Rains soften Oakmont scores drop

By Associated PressJuly 12, 2010, 4:33 am

2010 U.S. Women

OAKMONT, Pa. – Before the U.S. Women’s Open began, this seemed like a safe prediction: No golfer will shoot a 65 at tough-to-crack Oakmont Country Club, one of the world’s most difficult courses.

Somehow, it happened.

Song-Hee Kim, down 14 shots to leader Paula Creamer when the final round began, shot by far the lowest round of the tournament with a 6-under 65 on Sunday. Until then, the best round was Brittany Lang’s 69 in the first round. Kim had seven birdies and a single bogey.

Na Yeon Choi was right behind her with a 66 that tied her for second with Suzann Pettersen.

There were 13 sub-par rounds Sunday as a course softened up by Friday’s rain finally yielded some good scores. By comparison, there were only 10 such scores combined in the first three rounds, with only two in the second round.

Even with all those good scores, Creamer – the winner by four shots – was the only golfer to finish below par for the tournament at 3-under 281.

Blame the overall high scores on the hot, dry weather that preceded the tournament and baked Oakmont’s already fast greens. Credit the good scores for the two inches of rain that fell Friday and pushed back most of the second round to Saturday.

“Everybody’s more comfortable with the greens’ speed,” said Jiyai Shin, whose 3-under 68 tied her for fifth. “A couple of days ago was the huge rain, so after that rain the green’s a little bit soft. So we can hit, (take) aggressive shots at every hole, so that makes for good scores.”

Lang, who tied for fifth, didn’t want to guess what the scores might have been if the dry weather and 90-degree heat had continued all weekend.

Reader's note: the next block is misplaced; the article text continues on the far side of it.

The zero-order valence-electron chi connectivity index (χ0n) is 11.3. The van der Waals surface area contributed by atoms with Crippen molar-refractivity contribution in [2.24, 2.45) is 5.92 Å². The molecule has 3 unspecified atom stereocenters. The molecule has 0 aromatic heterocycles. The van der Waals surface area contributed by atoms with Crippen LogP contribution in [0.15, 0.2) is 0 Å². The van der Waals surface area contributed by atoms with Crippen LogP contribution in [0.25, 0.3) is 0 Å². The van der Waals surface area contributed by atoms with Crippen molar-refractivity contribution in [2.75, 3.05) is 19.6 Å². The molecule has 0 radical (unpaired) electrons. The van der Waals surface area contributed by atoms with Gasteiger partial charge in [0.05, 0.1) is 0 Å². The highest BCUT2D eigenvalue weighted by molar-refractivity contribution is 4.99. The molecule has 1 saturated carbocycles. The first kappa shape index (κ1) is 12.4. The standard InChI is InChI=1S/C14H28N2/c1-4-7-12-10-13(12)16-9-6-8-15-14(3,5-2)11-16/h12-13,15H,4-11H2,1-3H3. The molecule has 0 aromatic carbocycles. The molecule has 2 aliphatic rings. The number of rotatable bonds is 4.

“If they don’t get that rain, the scores would have been way higher, no question,” she said. “No question.”

NOT HER TIME: The youngest golfer to win the U.S. Women’s Open was Inbee Park, who was 19 when she won two years ago.

Imagine someone four years younger doing it.

Alexis Thompson did, even if reality didn’t match her vision.

After her 1-under 70 on Saturday left her five shots off the lead, Thompson –  only 15, but playing in her fourth Women’s Open – nonchalantly suggested she thought she could win.

Any realistic chance of doing so vanished with her double bogey Sunday on No. 1, putting her seven shots out of the lead. However, the self-confidence and poise she displayed suggested there will be many more majors awaiting her.

Thompson, known as Lexi, tied for 10th after a final-round 73 left her at 6 over for the tournament.

She’s already getting an early start on her career. Thompson recently turned pro, doing so a year earlier than Michelle Wie did. She plans to petition the LPGA to allow her to play full-time, even though the tour doesn’t permit those younger than 18 from doing so.

“She hits it a long way,” said playing partner Suzann Pettersen, who tied for second. “She’s 15 and she’s the best 15-year-old I’ve ever seen.”

KERR-PLUNK: There was no repeat major win for Cristie Kerr, two weeks after her record-setting rout in which she won the LPGA Championship by 12 shots.